Today (December 29): 10-6
Number 10: ObamaCare increases transparency.
Fact: When the Department of Health and Human Services issued the 111 waivers from ObamaCare to corporations and unions, no press release was issued, the announcement came on a Friday, and it was buried on HHS’s Web site – it takes six clicks to find it. (See video from Fox News Channel’s Cashin’ In.) But it doesn’t stop at the walls of HHS. Early this fall, HHS Secretary Kathleen Sebelius warned insurance companies not to communicate to customers the relationship between premium increases and Obamacare’s massive regulations and mandates. She wrote in a letter to America’s Health Insurance Plans, the health insurance industry’s trade group, that “[T]here will be zero tolerance for this type of misinformation and unjustified rate increases.” Instead . . . “Later this fall, we will issue a regulation that will require state or federal review of all potentially unreasonable rate increases filed by health insurers, with the justification for increases posted publicly for consumers and employers.” In other words, no debate, no discussion. We will tell the insurance companies what to say (see Americans For Limited Government, GetLiberty.org, October 22, 2010).
Number 9: ObamaCare will bend the “cost curve down.”
Fact: Don’t you hate liberal, sound-too-cool-and-knowledgable-jargon? Anyway, the government’s own Medicare actuary disagrees! The “cost curve” straightens up and flies high under Obamacare. In the first 10 years alone, medical costs will increase $310 billion and health care will represent a larger portion of GDP than current projections. — Source: HotAir.com, Aug. 5, 2010
Number 8: ObamaCare will provide coverage to all people who do not have it.
Fact: According to the Congressional Budget Office, 10 years from now at least 21 million Americans will remain uninsured. Not only that, but almost one-half of the newly covered won’t get access to true health insurance; instead, they will be added to the Medicaid program, adding to its already overburdened problems of access and quality. — Source: New York Post, July 20, 2010.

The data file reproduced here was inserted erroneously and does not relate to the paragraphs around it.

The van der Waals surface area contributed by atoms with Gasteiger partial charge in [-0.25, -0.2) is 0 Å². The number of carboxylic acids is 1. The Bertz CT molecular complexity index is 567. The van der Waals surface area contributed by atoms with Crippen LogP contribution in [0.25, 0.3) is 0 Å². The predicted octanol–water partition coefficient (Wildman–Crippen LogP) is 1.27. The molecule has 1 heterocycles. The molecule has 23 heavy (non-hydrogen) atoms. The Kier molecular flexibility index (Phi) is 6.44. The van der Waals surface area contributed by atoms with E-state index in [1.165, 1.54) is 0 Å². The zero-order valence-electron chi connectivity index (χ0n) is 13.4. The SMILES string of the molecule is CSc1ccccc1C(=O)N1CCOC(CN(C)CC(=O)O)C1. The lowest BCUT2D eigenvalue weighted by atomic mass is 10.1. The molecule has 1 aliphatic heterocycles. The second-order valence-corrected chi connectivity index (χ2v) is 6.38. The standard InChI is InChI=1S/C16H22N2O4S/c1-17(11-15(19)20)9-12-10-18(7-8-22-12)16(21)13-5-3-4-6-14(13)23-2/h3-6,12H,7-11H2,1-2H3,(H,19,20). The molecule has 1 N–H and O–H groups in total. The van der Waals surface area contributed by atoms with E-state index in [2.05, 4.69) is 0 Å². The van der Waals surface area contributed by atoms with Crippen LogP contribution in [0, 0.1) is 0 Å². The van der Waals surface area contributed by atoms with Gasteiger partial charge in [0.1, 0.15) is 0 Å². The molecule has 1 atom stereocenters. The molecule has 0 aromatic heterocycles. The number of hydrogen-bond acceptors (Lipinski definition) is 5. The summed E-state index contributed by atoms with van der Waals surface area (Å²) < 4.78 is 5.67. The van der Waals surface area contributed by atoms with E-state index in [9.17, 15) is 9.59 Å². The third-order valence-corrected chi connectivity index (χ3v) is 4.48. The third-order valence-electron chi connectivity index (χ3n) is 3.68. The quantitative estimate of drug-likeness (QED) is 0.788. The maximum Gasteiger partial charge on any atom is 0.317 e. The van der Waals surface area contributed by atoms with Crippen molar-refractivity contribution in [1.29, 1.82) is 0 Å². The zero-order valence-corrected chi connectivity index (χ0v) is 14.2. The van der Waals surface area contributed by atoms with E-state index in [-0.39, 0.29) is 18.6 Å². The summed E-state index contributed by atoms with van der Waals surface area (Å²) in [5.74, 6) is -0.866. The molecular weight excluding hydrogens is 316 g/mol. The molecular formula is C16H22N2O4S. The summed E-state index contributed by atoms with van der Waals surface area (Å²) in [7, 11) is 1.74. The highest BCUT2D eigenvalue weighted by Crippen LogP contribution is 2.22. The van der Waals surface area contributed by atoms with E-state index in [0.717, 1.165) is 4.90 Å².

Number 7: ObamaCare does not allow for taxpayer funding of abortion, violating decades of bipartisan affirmation of the Hyde Amendment.
Fact: Why take our word for it? Here is a quote from the Maryland Health Insurance Plan: “The MHIP Federal Plan offers the same benefit package as other MHIP plan options,” and all five MHIP plans cover abortion. The loophole banning taxpayer funding of abortion is so large, the pretend restrictions were unnecessary. (Source: CNSNews.com)
Number 6: Obamacare will lower health insurance premiums.
Fact: Not even Senate Democrats believe that one! Only four weeks after ObamaCare became law, they brought forth legislation to limit what insurance companies could charge. The New York Times, of all papers, has it documented here. But let’s hear it straight from the horses’ mouths: Here’s a video of Senate Majority Whip Dick Durbin (D-Ill.) saying premiums are going up under ObamaCare followed by the POTUS promising the opposite. If the president and his liberal Senate buddies can’t believe each other, why should any American believe them?
Today (December 30): 5-1
Number 5: Under ObamaCare, you can keep the coverage you have if you prefer it to other options in the law.
Fact: An internal memo leaked from the Department of Health and Human Services says that more than two-thirds of businesses could be forced to change their current coverage; possibly 80 percent for small businesses. Other reports document that seniors with Medicare Advantage and people with health savings accounts also are likely to be forced out of their plans. Even Americans whose plans are “grandfathered” under the law may still be forced to change coverage to a plan that meets government requirements if they make any material changes to their coverage. – Source: New York Post, July 20, 2010.
The federal government’s own draft guidelines indicate that between one-half and two-thirds of all Americans’ current private plans will lose their protected, or grandfathered, status by 2013. “‘[F]or plans that do not fall under the grandfathered status, employers would have to find a plan that complies with the health care bill.’ More than one million part-time and lower-wage workers are already feeling the squeeze, as popular ‘mini-med’ affordable limited-benefit plans will be banned by the feds starting this fall.” – Source: HotAir.com, Aug. 5, 2010.
Number 4: ObamaCare is not government control on the health insurance industry.